“I felt really bad for this person but I was like, ‘I don’t want to do this because that’s like a trope,’” she joked. “But I think came from…the inherent sort of the female perspective that comes from female filmmakers. So that’s what I think that’s really what the female gaze is about. It’s just sort of connecting with your characters in a deeper way from your own experience, which sort of prevents a trope-iness that we see in a lot of films that don’t have the female gaze.”

Not adhering to tropes allowed female characters to be messier. Purl was even written to be drinking whiskey, throwing up yarn, and yelling “ass” in early drafts. 

“That was a first for Pixar,” Collins said. 

Who gets through the door?

One of the featured directors was Pratibha Parmar, best known for her documentary “Warrior Marks”, made with Alice Walker, about female genital mutilation. She heavily criticized both the US and the UK for relying on unpaid internships and, in some cases, paying for an internship, as a form of gatekeeper. She reasons that economically disadvantaged people would not get the chance to work on films with these restrictions.

Emily Best is the founder of Seed&Spark, a film crowding funding website. She created the organization after producing a feature film and realized the difficulties of securing funding, especially after the 2008 financial crisis. The group relied on their home, creating a wedding-registry type list of services and equipment, allowing the community to be more involved in its creation. 

While she jokes the film wasn’t that good, Best mentioned how a distributor said to her that the movie could do better if it included “lesbian erotica”. It changed the course of her career.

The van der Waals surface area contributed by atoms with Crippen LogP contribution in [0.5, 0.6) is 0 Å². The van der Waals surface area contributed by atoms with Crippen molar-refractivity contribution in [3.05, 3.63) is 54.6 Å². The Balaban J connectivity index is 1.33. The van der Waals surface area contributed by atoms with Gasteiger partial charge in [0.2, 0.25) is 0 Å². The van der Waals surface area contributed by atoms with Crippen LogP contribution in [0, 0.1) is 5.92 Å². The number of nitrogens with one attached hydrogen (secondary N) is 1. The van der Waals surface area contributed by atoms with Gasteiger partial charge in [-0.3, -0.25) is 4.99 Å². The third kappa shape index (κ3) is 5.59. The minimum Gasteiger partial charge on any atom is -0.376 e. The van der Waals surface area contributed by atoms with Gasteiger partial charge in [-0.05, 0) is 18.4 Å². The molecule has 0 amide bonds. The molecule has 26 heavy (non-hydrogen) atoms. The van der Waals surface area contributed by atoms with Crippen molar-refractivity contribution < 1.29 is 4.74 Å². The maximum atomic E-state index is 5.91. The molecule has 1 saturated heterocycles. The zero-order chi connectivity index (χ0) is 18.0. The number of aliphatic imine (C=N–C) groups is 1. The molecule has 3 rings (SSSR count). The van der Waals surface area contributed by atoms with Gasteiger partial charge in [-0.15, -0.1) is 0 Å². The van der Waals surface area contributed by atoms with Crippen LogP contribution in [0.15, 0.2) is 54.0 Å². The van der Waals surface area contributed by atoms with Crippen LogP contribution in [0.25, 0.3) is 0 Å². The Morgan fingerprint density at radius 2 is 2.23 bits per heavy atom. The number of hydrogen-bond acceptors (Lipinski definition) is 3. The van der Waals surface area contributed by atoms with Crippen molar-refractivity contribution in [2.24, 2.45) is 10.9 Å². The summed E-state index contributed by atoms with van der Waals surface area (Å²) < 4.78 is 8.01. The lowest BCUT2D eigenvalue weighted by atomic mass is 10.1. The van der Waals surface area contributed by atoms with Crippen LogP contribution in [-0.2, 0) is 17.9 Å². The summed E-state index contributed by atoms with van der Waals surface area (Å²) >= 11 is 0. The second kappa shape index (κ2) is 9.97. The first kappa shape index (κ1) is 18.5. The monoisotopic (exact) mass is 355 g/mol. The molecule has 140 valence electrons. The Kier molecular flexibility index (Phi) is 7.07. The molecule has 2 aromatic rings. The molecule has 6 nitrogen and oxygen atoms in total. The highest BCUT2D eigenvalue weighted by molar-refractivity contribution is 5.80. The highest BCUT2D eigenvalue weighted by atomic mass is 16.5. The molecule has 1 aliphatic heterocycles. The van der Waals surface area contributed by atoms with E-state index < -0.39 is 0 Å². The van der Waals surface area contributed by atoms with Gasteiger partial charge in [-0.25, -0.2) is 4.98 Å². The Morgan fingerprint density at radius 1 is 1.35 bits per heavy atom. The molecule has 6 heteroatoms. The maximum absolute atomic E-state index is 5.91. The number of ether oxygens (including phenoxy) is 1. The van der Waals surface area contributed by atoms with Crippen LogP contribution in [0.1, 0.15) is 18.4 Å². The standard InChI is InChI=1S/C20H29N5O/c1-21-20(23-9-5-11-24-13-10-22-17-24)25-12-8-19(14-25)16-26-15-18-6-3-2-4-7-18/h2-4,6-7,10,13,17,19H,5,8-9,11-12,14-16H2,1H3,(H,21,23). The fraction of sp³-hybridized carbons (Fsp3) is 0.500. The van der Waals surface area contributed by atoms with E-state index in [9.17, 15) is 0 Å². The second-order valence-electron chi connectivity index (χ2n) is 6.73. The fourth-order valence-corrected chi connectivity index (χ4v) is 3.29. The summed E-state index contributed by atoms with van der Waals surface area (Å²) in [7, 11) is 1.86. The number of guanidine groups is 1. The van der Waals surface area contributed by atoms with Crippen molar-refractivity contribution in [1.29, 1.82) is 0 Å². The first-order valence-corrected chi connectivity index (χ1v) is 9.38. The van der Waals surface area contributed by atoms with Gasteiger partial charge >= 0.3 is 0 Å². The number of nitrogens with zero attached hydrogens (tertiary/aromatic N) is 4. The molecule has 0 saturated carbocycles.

“What I realized that the vast majority of the business was built to understand male audiences and didn’t know shit about a film audience,” Best said. “The people in those positions simply do not know how to market to women and therefore these amazing movies made by amazing women and starring amazing women come out and they flop because there is literally not a marketing infrastructure to support it.”

Seed&Spark allows a way for filmmakers to have a direct connection to their audience “because that’s something nobody can take away from you”. Crowdfunding is the specific tool that completely allows directors to control the relationship of the picture to the viewer and build a genuine community, she said. 

Best also gives some reality checks too. (Reality checks for me, anyway.)

“What I see too many creators do is that they are trying to create their opus when they have not built their career,” she said. “It’s a film that should be made for $10 million and they’re going to try to make it for a $100,000 and it’s inevitably going to suck.”

Fail first. She said as you move along in your career, you are growing the market value for your ideas and the female gaze. (So keep your Marvel-esque movies in your backlog for now.)  

Throughout the panels, there was a universal emphasis on connections with other filmmakers and writers. Parmar’s recently just directed an episode of Ava DuVernay’s Queen Sugar. She described getting a message from DuVernay when she first accepted the offer to direct. 

“She said, ‘Welcome to the sisterhood’,” Parmar recalled. “Now that was a notion I haven’t heard of in quite a while because it has gone out of fashion to talk about sisterhood. As soon as it was announced that these were the new directors coming in for season four and I was one of them, I had emails and on Twitter and social media from previous women directors from Queen Sugar writing to me, ‘We are here for you.’”

By the time she arrived to set to the Queen Sugar set in New Orleans, Parmar felt like she already has been there.

“And I think it’s that kind of generosity and lifting each other up and opening doors for each other is what we need to work on a lot more with intention,” she said.